Katelyn

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# Let's Talk Logical Operators

## We're going to go over three of the logical operators that Javascript uses:

### Why use a logical operator?

The benefit of a logical operator is to connect two (or more!) expressions so that the value of the total (all of the expressions you just connected) is dependent on those expressions.

These operators are used within code to compare variables and values when creating various logic methods, often using their boolean values. When used within functions it gives more logic options for the code to use and change based on user behavior. This can also help DRY up code in condensing functions.

### ! (NOT)

The NOT `!` operator is generally used as a boolean. Logical NOT will have truthy value if the operator it's called on (like `!(6 === 3)` is false and vice-versa (like `!(6 === 6)` is considered a false value. Here's a different way of wording the NOT operator with the previous examples: Return true if x is not strictly equal to y, otherwise return false.

### && (AND)

The AND `&&` operator will return true if both sides of the operator or boolean values are true (`(x < 10 && y > 1)` is true) otherwise, it returns false. In other words, when using the AND operator, if both x and y are true, then the logic as a whole is true. If one part of the logic is false, the whole problem returns false. It's also important to not that you can chain on the AND operator more than once.

### || (OR)

As with the other operators, the OR `||` operator is usually used within a boolean context. A problem using the OR operator will return true if either side of the values are true. If either/both x or y are true, return true. If both are false, return false. It's also important to not that you can chain on the OR operator more than once.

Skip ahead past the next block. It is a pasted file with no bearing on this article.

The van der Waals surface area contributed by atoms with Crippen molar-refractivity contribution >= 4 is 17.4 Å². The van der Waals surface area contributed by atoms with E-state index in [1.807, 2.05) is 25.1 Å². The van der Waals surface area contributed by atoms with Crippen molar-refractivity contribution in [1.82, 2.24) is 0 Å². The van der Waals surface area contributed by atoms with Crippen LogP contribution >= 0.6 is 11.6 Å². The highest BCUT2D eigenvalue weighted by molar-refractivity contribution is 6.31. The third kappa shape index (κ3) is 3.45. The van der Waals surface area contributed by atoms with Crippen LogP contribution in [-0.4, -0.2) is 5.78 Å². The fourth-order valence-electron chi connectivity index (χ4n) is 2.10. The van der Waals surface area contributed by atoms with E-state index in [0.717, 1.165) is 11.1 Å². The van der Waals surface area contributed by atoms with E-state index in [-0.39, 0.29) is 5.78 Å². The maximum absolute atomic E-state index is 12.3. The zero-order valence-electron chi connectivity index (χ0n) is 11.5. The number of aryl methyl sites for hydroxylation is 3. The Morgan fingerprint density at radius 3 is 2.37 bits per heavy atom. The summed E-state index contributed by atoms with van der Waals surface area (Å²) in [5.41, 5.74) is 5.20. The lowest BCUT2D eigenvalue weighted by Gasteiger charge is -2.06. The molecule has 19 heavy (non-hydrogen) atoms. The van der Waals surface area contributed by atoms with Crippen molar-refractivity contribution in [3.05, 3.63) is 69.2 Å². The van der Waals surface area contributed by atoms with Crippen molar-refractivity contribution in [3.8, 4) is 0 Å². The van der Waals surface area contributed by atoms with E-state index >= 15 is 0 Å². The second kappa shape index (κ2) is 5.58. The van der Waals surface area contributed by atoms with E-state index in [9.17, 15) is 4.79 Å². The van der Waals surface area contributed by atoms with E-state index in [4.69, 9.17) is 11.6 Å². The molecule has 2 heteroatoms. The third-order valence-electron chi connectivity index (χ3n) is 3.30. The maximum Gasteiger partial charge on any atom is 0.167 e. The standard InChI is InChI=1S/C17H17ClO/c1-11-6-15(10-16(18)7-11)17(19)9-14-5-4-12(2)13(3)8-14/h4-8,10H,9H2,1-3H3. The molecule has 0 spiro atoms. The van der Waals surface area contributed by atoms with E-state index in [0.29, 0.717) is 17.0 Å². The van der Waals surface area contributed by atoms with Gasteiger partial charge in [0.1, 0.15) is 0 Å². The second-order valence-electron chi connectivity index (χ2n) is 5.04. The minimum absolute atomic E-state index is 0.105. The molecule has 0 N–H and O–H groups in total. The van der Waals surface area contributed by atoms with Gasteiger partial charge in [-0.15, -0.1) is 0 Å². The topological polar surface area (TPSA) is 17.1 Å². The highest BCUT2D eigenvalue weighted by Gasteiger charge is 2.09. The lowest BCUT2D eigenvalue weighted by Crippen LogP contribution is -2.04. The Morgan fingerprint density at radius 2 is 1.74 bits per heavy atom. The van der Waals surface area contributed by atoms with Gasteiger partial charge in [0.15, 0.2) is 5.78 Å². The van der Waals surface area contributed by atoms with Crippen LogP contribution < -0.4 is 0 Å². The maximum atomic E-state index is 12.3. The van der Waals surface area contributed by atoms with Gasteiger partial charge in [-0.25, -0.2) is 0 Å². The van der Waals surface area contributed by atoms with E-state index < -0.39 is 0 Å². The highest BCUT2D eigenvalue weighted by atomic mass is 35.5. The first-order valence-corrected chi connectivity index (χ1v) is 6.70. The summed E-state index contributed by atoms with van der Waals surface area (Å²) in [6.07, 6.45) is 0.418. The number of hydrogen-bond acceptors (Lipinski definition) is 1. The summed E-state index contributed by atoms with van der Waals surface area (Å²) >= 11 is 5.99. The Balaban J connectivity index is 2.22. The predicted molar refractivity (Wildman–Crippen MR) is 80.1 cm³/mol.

### What if you mix operators?

Operators can be mixed within one expression. However, logical operators use an order of precedence, called logical operator precedence if that occurs. The order is as follows: logical NOT (`!`), logical AND (`&&`), then logical OR (`||`)

### TL;DR

• NOT `!` - this will negate a boolean value (!is = is not)
• AND `&&` - can be used with two (or more) values and will return true if all values are also true, will return false otherwise
• OR `||` - can also be used with two (or more) values and will return if any of the values are true, will return false if all of the values are false
• if you use these operators in the same expression, keep in mind the order in which Javascript will go through them.